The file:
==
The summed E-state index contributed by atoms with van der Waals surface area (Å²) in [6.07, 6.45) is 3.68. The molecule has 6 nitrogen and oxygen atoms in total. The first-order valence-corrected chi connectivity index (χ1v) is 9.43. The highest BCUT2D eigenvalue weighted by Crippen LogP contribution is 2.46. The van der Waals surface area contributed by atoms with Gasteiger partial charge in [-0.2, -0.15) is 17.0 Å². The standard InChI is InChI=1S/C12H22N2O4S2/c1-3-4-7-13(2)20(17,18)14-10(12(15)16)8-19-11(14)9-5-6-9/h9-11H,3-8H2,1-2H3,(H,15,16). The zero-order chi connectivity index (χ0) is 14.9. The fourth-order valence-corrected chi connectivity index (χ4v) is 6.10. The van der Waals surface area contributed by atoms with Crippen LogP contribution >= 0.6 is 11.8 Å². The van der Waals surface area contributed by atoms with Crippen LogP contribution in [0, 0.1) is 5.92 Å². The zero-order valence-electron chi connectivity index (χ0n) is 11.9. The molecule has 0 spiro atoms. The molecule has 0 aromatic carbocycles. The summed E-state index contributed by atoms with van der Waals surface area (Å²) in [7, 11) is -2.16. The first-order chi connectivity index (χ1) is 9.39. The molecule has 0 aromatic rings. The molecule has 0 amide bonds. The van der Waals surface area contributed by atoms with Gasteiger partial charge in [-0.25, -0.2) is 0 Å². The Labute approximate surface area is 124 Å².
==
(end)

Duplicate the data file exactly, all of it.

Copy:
The summed E-state index contributed by atoms with van der Waals surface area (Å²) in [6.07, 6.45) is 3.68. The molecule has 6 nitrogen and oxygen atoms in total. The first-order valence-corrected chi connectivity index (χ1v) is 9.43. The highest BCUT2D eigenvalue weighted by Crippen LogP contribution is 2.46. The van der Waals surface area contributed by atoms with Gasteiger partial charge in [-0.2, -0.15) is 17.0 Å². The standard InChI is InChI=1S/C12H22N2O4S2/c1-3-4-7-13(2)20(17,18)14-10(12(15)16)8-19-11(14)9-5-6-9/h9-11H,3-8H2,1-2H3,(H,15,16). The zero-order chi connectivity index (χ0) is 14.9. The fourth-order valence-corrected chi connectivity index (χ4v) is 6.10. The van der Waals surface area contributed by atoms with Crippen LogP contribution >= 0.6 is 11.8 Å². The van der Waals surface area contributed by atoms with Crippen LogP contribution in [0, 0.1) is 5.92 Å². The zero-order valence-electron chi connectivity index (χ0n) is 11.9. The molecule has 0 spiro atoms. The molecule has 0 aromatic carbocycles. The summed E-state index contributed by atoms with van der Waals surface area (Å²) in [7, 11) is -2.16. The first-order chi connectivity index (χ1) is 9.39. The molecule has 0 aromatic rings. The molecule has 0 amide bonds. The van der Waals surface area contributed by atoms with Gasteiger partial charge in [-0.25, -0.2) is 0 Å². The Labute approximate surface area is 124 Å².